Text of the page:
The Villa Celimontana (previously known as Villa Mattei) is a villa on the Caelian Hill in Rome, best known for its gardens. Its grounds cover most of the valley between the Aventine Hill and the Caelian.
The Villa Celimontana is situated on the summit of the Celian Hill in the south-east of Rome in the Rione Celio. The principal entrance is near the Piazza della Navicella, beside the Basilica Santa Maria in Domnica. A secondary entrance is situated on the Clivo di Scauro near the Basilica Santi Giovanni e Paolo. The park is a continuation of Baths of Caracalla.
Tradition holds that Numa Pompilius met the nymph Egeria on the site, and within the grounds of the present villa, to the left of the present entrance from piazza della Navicella, was the base of the 5th cohort of the Vigiles - these Trajanic-era remains were excavated in 1820, 1931 and 1958. In the mid-16th century the site of the grounds was occupied by a vineyard belonging to the Paluzzelli family, near Santa Maria in Domnica. That family ordered excavations there which found the coloured marbles (probably from a temple) which were re-used in Sangallo's Sala Regia at the Vatican.
In 1553 the vineyard was acquired for 1000 gold scudi by Giacomo Mattei (who also built the 15th century building in piazza Mattei), but it was Ciriaco Mattei who transformed it into a villa in 1580, instructing the architect Giacomo Del Duca (a student of Michelangelo) to build the villa and the first garden scheme. The original villa has been much adapted, but was probably a single-floor structure with a portico along its facade, topped by a Doric frieze and balustrade which still survive. It now has a quadrangular plan with two low wings and a piazza on an artificial platform supported by large ancient walls (largely Flavian and still visible from the south side).
The Mattei collections began to be gutted in 1770 with the sale of 10 statues to the Vatican (including the Amazon, Pudicitia, and seated Trajan, all now at the Louvre) and in 1802 with the head of Augustus (still in the Vatican). The villa, however, remained in the Mattei family until sold by them 1802. The villa then changed hands rapidly - in 1813 it was acquired by prince Manuel de Godoy, prince of La Paz and minister of Charles IV of Spain. The villa was then taken over by Princess Marianne of the Netherlands (daughter of William I of the Netherlands), then by Frederica (princess of Prussia and of Bauffremont) in 1857, and finally by the Bavarian baron Richard Hoffman[disambiguation needed] in 1869. In the First World War the Italian State confiscated the villa as the property of an enemy national, and in 1923 the most important sculptures in the gardens were moved to the Museo Nazionale Romano. In 1926 the villa was given to the Società Geografica Italiana.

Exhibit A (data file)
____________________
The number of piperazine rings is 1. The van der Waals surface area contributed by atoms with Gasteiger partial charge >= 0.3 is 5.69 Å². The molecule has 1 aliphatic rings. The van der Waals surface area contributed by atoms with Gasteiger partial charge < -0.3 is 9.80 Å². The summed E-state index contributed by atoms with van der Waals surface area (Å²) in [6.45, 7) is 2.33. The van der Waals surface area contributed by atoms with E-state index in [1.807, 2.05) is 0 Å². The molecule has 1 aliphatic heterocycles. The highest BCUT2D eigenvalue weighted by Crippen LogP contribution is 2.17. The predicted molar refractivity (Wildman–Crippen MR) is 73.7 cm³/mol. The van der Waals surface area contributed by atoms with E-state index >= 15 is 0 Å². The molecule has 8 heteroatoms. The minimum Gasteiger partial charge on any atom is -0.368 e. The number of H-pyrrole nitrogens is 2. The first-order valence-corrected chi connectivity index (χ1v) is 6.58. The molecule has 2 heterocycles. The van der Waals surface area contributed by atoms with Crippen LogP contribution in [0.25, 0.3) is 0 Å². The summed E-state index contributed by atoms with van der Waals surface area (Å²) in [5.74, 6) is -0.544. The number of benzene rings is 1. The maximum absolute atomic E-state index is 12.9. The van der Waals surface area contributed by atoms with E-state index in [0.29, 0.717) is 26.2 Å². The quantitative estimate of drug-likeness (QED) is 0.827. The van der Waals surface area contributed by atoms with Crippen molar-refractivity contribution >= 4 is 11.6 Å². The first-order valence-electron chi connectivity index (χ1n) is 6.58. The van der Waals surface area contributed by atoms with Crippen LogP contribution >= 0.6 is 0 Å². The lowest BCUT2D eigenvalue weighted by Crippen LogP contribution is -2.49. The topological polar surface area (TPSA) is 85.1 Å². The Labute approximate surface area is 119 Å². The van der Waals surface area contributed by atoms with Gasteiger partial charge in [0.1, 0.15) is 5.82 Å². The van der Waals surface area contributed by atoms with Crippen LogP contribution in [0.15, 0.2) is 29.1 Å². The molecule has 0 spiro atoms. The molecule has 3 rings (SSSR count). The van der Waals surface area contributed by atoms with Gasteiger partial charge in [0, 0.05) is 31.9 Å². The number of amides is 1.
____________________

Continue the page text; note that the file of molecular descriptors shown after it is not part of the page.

In the gardens were displayed artworks from the Mattei collection. In 1552 Filippo Neri instituted the ceremony of Visiting the Seven Churches (San Pietro, San Giovanni in Laterano, Santa Maria Maggiore, San Paolo fuori le mura, San Lorenzo fuori le mura, San Sebastiano all'Appia Antica and Santa Croce in Gerusalemme) and the Mattei family opened their villa's grounds for pilgrims to rest in and provided them with bread, wine, cheese, eggs, apples and salami. The gardens were later redefined by Giovanni Fontana and Domenico Fontana, in a scheme including the obelisk. The gardens were also famous for their fountains, realised by Bernini for Girolamo Mattei - they included the fontana dell'Aquila (after the Mattei's heraldic emblem of the eagle) and fontana del Tritone, and have now all been relocated to the piazza dei SS.Giovanni e Paolo. (Girolamo is also mentioned in the inscription before Santi Giovanni e Paolo relating to its 1651 restoration.)
In 1926 the villa gardens were granted by the state to the Commune of Rome as a public park. The park's current entrance-gate - in bugnata work, dating to the early 17th century and designed by Carlo Lambardi - was formerly the main entrance to Villa Giustiniani before being moved to the present site in 1931. To its left is the obelisk, at the end of the central route.
The obelisk is a small example given to the Mattei in 1582. Its lower part is made up of parts of several obelisks and is of unknown origin, but the top part (2.68m high) has hieroglyphics of Rameses II, derives from the Temple of the Sun at Heliopolis, and was (like those now in piazza della Minerva and via delle Terme di Diocleziano) brought to Rome in antiquity to adorn the Temple of Isis (in the area of the present via di Pie' di Marmo). In the 14th century it was placed on the steps of the Campidoglio - legend holds that the globe placed on its tip held the ashes of Augustus and that the obelisk was raised on the Campidoglio by Cola di Rienzo as a symbol of Roman liberty.
It was presented to Ciriaco Mattei in 1582 by the Senate of Rome and moved to the park in 1587 as the centrepiece of the villa's theatre. Manuel de Godoy had the obelisk moved to its present position at the end of the central route by the Spanish architect Antonio Celles in 1817. It was on this occasion that it was placed on its present 16th century base, consisting of 4 lions. In the works a support broke and worker had his hand and part of his arm trapped under the obelisk (where they still remain) - they had to be removed in an emergency amputation.
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